Studies of brain changes associated with dementia in later life have reported an anatomically specific relationship between hippocampal volume and memory.35 These observations have been extended to elderly people showing mild cognitive impairments (MCI).36 Interestingly, the magnitude of the decrease in hippocampal volume in the Increasing/High cortisol group was comparable to that previously reported for elderly subjects with age-related MCI (i.e., 14%36). Given that our subjects were originally selected on the basis of differences in cortisol secretion,30 rather than differences in cognitive performance, it could be that increases in cortisol secretion in later life mark the genesis of MCI and/or MCI-related hippocampal atrophy.

However, as summarized above, previous results obtained in our longitudinal study of basal cortisol levels and cognitive function during human aging showed that participants with an increase in cortisol levels over time and elevated cortisol levels at the time of testing (the Increasing/High cortisol group) presented significant memory impairments relative to participants with a similar increase in cortisol levels over time but only moderate cortisol levels at the time of testing (the Increasing/Moderate cortisol group). Given that the only difference between these 2 groups was their current cortisol levels, it was not clear whether the glucocorticoid-related memory deficits observed in the Increasing/High cortisol group were related to the acutely high levels of glucocorticoids at the time of testing (leading to a low MR–GR occupation ratio), or to the cumulative exposure to high glucocorticoid levels (leading to hippocampal dysfunction and related memory impairments).

To examine this question, we performed a hormone removal and replacement study involving the participants in the Increasing/High and Increasing/Moderate cortisol groups.37 Only subjects who were in good health and who reported no medication use were included in this study (9 participants from the Increasing/High cortisol group and 8 participants from the Increasing/Moderate cortisol group).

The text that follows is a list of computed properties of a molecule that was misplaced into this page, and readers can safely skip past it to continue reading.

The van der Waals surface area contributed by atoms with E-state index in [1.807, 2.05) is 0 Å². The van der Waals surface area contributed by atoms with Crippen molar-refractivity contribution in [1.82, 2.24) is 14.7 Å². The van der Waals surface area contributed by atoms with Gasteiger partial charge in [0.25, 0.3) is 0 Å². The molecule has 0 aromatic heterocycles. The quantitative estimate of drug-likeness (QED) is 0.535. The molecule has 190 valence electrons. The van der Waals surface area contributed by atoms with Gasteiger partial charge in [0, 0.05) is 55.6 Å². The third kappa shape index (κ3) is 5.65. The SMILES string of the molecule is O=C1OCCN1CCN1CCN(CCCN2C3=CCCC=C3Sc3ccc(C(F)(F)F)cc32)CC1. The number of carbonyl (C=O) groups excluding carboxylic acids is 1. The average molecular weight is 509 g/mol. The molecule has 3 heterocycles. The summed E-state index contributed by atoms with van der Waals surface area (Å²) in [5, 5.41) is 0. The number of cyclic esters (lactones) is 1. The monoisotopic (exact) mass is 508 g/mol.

In a hormone removal and replacement protocol, the hormone of interest is suppressed, and behaviour resulting from the absence of the hormone is measured; hormonal levels are then restored to normal baseline values, and the same behaviour is measured again. It is postulated that if the hormone of interest has a real impact on the behaviour tested, then that behaviour should be restored to normal after replacement of the hormone.

For this study, we used a within-subject, double-blind experimental design in which we first lowered cortisol levels by administration of metyrapone, a potent inhibitor of cortisol synthesis, and then (later the same day) restored circulating cortisol levels to baseline levels with infusion of hydrocortisone. Participants' memory performance under each of these conditions was compared with that measured on a placebo day. We predicted that if the memory impairments of the Increasing/High cortisol group were due to acutely high levels of cortisol at the time of testing, then memory performance should increase after a short-tem decrease in circulating levels of cortisol (which would restore the MR–GR balance), and memory performance should be restored to impaired values after hydrocortisone replacement. However, if the memory impairment observed in this group was due to long-term exposure to high levels of cortisol (and thus possibly a glucocorticoid-induced brain dysfunction), the pharmacologic manipulations should have no modulatory effect on memory function. We also postulated that in the Increasing/Moderate group, a decrease in circulating levels of cortisol (low MR–GR occupation ratio) should lead to memory impairments, and that normal memory function would be restored after hydrocortisone replacement.

The results confirmed the long-term exposure hypothesis of memory impairments in the Increasing/High cortisol group. Metyrapone treatment did not have any effect on memory performance, but hydrocortisone replacement further increased the memory impairments in this group (see Table 1). In contrast, inhibition of cortisol production in the Increasing/Moderate cortisol group significantly impaired memory performance; this pattern of cognitive impairments was completely reversed by subsequent administration of hydrocortisone.37